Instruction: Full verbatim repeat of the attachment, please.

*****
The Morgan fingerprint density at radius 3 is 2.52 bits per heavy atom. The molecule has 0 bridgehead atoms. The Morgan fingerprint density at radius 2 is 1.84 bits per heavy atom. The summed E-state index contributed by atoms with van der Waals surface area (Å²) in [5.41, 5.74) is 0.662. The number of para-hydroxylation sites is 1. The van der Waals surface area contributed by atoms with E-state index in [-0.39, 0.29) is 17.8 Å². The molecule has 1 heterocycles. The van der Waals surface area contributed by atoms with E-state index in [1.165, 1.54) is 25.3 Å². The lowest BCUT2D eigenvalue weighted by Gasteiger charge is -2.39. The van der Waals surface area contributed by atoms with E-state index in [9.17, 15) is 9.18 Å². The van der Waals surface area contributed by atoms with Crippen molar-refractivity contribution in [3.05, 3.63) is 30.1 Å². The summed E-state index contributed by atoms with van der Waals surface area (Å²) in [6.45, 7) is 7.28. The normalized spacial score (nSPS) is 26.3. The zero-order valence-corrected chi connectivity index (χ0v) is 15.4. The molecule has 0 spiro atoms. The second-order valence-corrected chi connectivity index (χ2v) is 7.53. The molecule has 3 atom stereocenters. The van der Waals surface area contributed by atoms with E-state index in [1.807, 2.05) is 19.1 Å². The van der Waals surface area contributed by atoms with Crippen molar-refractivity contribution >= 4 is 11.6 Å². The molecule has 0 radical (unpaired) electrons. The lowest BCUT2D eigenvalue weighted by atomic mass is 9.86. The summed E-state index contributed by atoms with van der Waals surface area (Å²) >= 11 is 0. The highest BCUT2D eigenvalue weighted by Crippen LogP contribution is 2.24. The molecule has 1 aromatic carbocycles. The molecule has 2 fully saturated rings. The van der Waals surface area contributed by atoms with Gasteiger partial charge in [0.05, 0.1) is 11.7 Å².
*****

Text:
The Morgan fingerprint density at radius 3 is 2.52 bits per heavy atom. The molecule has 0 bridgehead atoms. The Morgan fingerprint density at radius 2 is 1.84 bits per heavy atom. The summed E-state index contributed by atoms with van der Waals surface area (Å²) in [5.41, 5.74) is 0.662. The number of para-hydroxylation sites is 1. The van der Waals surface area contributed by atoms with E-state index in [-0.39, 0.29) is 17.8 Å². The molecule has 1 heterocycles. The van der Waals surface area contributed by atoms with E-state index in [1.165, 1.54) is 25.3 Å². The lowest BCUT2D eigenvalue weighted by Gasteiger charge is -2.39. The van der Waals surface area contributed by atoms with E-state index in [9.17, 15) is 9.18 Å². The van der Waals surface area contributed by atoms with Crippen molar-refractivity contribution in [3.05, 3.63) is 30.1 Å². The summed E-state index contributed by atoms with van der Waals surface area (Å²) in [6.45, 7) is 7.28. The normalized spacial score (nSPS) is 26.3. The zero-order valence-corrected chi connectivity index (χ0v) is 15.4. The molecule has 0 spiro atoms. The second-order valence-corrected chi connectivity index (χ2v) is 7.53. The molecule has 3 atom stereocenters. The van der Waals surface area contributed by atoms with E-state index in [1.807, 2.05) is 19.1 Å². The van der Waals surface area contributed by atoms with Crippen molar-refractivity contribution >= 4 is 11.6 Å². The molecule has 0 radical (unpaired) electrons. The lowest BCUT2D eigenvalue weighted by atomic mass is 9.86. The summed E-state index contributed by atoms with van der Waals surface area (Å²) >= 11 is 0. The highest BCUT2D eigenvalue weighted by Crippen LogP contribution is 2.24. The molecule has 1 aromatic carbocycles. The molecule has 2 fully saturated rings. The van der Waals surface area contributed by atoms with Gasteiger partial charge in [0.05, 0.1) is 11.7 Å².